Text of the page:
Comparing our Rates

 

By Simon Woodhead

We’re very fortunate in that difficult conversations about our rates are rare, and with established customers they’re almost non-existent. We operate in what I’d call value-added wholesale, and our rate sheets are calculated algorithmically, certainly for international destinations. That isn’t without occasional oddity, but generally we charge a fair and consistent increment to our input costs that reflects the value we add. If the value we add isn’t for you, there’s plenty of choice amongst people who don’t add it.

Occasionally though we come up against someone who really wants what we have to offer, but is buying on price. Now there’s a philosophical argument about whether value-added is worth anything, and if so, who should pay for it. We’re not into offering commodity cheap minutes with the value-add and support we provide. If you don’t need us and have resource to manage the risks, go buy commodity minutes. If you want Simwood, yet are buying on price, you need to appreciate the delta and weigh that up against the value. To be clear though, I’m not implying we’re always more expensive and we hear ‘these are the cheapest rates I’ve seen’ just as often as ‘you need to sharpen your pencil’ (yawn!). The point is there’s going to be a difference that a price-buyer needs to appreciate.

The problem is, how the heck do you know what that is? Whilst the multi-national multi-jurisdictional carriers amongst our customer base have systems that can suck our rate sheet in and get an answer to this, most people can’t. Unfortunately, some think they can with the help of a bit of Excel voodoo. This approach is deeply deeply flawed and I’d like to explain why.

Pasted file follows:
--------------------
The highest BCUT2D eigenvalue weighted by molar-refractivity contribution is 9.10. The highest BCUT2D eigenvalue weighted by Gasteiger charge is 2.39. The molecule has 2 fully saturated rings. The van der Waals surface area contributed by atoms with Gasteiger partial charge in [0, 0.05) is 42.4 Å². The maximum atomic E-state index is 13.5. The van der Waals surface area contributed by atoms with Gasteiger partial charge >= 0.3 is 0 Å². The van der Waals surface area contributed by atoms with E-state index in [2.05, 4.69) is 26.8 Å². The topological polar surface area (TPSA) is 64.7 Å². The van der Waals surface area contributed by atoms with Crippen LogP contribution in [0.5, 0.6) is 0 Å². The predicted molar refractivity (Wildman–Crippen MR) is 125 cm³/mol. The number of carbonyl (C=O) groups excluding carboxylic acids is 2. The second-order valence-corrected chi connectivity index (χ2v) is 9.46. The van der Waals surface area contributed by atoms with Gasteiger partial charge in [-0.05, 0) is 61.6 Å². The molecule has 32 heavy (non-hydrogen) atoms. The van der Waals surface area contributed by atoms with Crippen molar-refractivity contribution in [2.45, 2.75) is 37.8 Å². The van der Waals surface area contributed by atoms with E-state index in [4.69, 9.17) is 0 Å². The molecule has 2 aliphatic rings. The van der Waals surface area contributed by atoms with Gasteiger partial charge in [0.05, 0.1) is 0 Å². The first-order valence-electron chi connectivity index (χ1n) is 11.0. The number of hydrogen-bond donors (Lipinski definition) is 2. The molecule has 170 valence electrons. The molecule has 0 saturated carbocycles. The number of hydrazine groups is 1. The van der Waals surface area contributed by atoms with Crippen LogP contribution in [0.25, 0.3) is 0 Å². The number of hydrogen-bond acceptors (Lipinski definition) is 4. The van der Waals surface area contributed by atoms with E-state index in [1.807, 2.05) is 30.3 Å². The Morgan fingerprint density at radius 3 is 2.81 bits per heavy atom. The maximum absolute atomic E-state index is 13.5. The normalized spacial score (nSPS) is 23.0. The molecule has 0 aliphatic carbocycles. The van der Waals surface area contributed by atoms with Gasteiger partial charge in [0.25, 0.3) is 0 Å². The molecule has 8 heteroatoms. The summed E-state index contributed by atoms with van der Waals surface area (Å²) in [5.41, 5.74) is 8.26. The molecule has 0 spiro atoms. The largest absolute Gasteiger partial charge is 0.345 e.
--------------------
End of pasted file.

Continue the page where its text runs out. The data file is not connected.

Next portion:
What rates are you being charged?

When comparing rates the obvious place to start is with rate sheets. Ours are automatically generated from the same database that will do the billing; they cannot be different. However, we know of others in our peer group who manually edit their sales price spreadsheet and then manually update the rates and codes in their billing system. What could possibly go wrong!?

Even with those who automatically generate rate sheets mistakes can creep in. Our favourite incumbent recently over-charged us by 97% across the board on international traffic. Our accounting ninjas spotted it and chalked it up as the latest in a very long line of ‘co-incidences‘. The rate sheet was irrelevant as that wasn’t what we were being billed. Would you notice that going on in your supply chain? 97% hopefully yes, but 25%, 10%, 2%?

The only place you can accurately start your comparison from is your buy-side CDRs.

Comparing breakouts

The next thing our spreadsheet jock will do is do some clever vlookup to compare our rates for ‘Belgium – Mobile – Proximus’, say, to the existing suppliers rates for the same. But are they the same? We know many of our peer group blend mobile into a single rate where we have multiple breakouts. The traffic will largely fall to specific breakouts and any rate such as ‘Belgium – Proper’ is a catch-all. Comparing our catch-all to someone else’s blend is unrealistic. The blend may not reflect actual traffic, so they may block the loss making calls, causing you to send them over a more expensive route, or you might assume our catch-all to be what we’d charge when in fact it could be massively cheaper.